Well, there are technical reasons of course. The complexity to set up, manage, and maintain a mesh network is one obstacle to their widespread deployment. Getting a mesh network to work properly can be harder than it seems, especially when it comes to latency. Although the technology is there, routing protocols are currently unable to scale over a few hundred nodes and network coverage is constrained by the limited range of wireless user devices.
Another barrier is perception (and marketing). Mesh networks are generally seen as an emergency tool rather than a regular means for communication. While many mesh networks have been deployed during a period of crisis (during the Boston marathon bombing for example) or after standard communication infrastructures have been damaged or destroyed (such as the Redhook initiative in Brooklyn), very few have been deployed beforehand. They’re used more as an ad hoc measure than a precautionary one that could provide an alternative and more resilient network infrastructure.
Finally, there are political and power struggles, of course. Even though mesh networking could theoretically support the government in providing internet connectivity to poor neighborhoods or undeserved areas, mesh networks cannot be easily monitored, nor properly regulated by third parties. As such, mesh networks are sometimes regarded by the state as a potential danger — one that could disrupt public order by providing a platform for criminal activities.
The same is true of the private sector. For large ICT companies (including mobile operators and ISPs) mesh networking constitutes a new competitor in the market for internet communication, which — if it were more widely deployed — could potentially jeopardize their traditional business model based on pay-per-use and monthly subscriptions. Whether nefariously or simply because of structural circumstances, these actors are all committed to maintaining the status quo of the current internet ecosystem.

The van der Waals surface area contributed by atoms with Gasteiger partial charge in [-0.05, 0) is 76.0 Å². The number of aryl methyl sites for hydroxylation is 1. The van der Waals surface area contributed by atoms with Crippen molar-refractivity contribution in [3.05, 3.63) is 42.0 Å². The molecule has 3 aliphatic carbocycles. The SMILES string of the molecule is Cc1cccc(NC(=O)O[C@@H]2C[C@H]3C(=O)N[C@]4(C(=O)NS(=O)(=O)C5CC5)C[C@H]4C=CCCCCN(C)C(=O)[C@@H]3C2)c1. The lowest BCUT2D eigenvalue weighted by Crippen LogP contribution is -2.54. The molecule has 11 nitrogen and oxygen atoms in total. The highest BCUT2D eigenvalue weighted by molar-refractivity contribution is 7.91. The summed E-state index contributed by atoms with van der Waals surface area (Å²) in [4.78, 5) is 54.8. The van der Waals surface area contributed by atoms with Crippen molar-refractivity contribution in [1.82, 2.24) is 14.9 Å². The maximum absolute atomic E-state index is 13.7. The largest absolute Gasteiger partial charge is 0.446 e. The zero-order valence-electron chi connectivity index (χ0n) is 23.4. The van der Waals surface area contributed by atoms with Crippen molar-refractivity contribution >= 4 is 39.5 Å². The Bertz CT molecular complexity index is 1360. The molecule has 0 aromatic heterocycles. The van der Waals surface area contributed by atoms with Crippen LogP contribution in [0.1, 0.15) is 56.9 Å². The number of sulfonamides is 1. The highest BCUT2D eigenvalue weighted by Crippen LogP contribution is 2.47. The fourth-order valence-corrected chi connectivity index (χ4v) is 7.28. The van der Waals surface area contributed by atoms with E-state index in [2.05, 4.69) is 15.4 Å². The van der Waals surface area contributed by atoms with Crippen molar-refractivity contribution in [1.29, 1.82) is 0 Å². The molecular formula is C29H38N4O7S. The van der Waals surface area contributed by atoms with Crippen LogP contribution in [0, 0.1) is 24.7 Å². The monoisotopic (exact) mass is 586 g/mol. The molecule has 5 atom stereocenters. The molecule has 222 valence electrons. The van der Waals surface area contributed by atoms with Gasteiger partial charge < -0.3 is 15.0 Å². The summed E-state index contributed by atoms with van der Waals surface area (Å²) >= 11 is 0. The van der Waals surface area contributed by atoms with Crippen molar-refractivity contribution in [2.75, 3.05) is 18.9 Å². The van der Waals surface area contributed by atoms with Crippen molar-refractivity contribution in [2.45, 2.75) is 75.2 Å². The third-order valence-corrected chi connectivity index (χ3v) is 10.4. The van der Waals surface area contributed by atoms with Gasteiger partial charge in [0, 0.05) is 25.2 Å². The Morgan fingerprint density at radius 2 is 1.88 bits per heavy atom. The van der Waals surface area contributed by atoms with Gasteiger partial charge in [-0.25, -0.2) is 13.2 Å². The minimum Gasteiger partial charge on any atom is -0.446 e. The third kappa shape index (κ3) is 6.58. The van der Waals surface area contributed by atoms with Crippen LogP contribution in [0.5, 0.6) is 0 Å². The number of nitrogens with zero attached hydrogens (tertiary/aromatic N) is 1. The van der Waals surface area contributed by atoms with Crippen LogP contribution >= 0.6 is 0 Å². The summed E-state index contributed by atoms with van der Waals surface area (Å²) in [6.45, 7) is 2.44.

* * *
As has been done with Freifunk in Germany and GuiFi.net in Spain, more mesh networks need to be deployed on an arbitrary basis. This will help establish the basic infrastructure necessary to ensure the autonomy and long-term sustainability of a community-based network structure. One that, in any kind of situation, can connect people and even save lives.
But beyond the internet, the governance model of many community wireless networks could potentially translate into other parts of our life. By promoting a DIY approach to network communications, mesh networking represents an opportunity to realize that it can sometimes be more beneficial for us, as a community, to rely on our own resources and those of our peers than that of centralized authorities. It’s bringing the principles of the internet to our physical lives.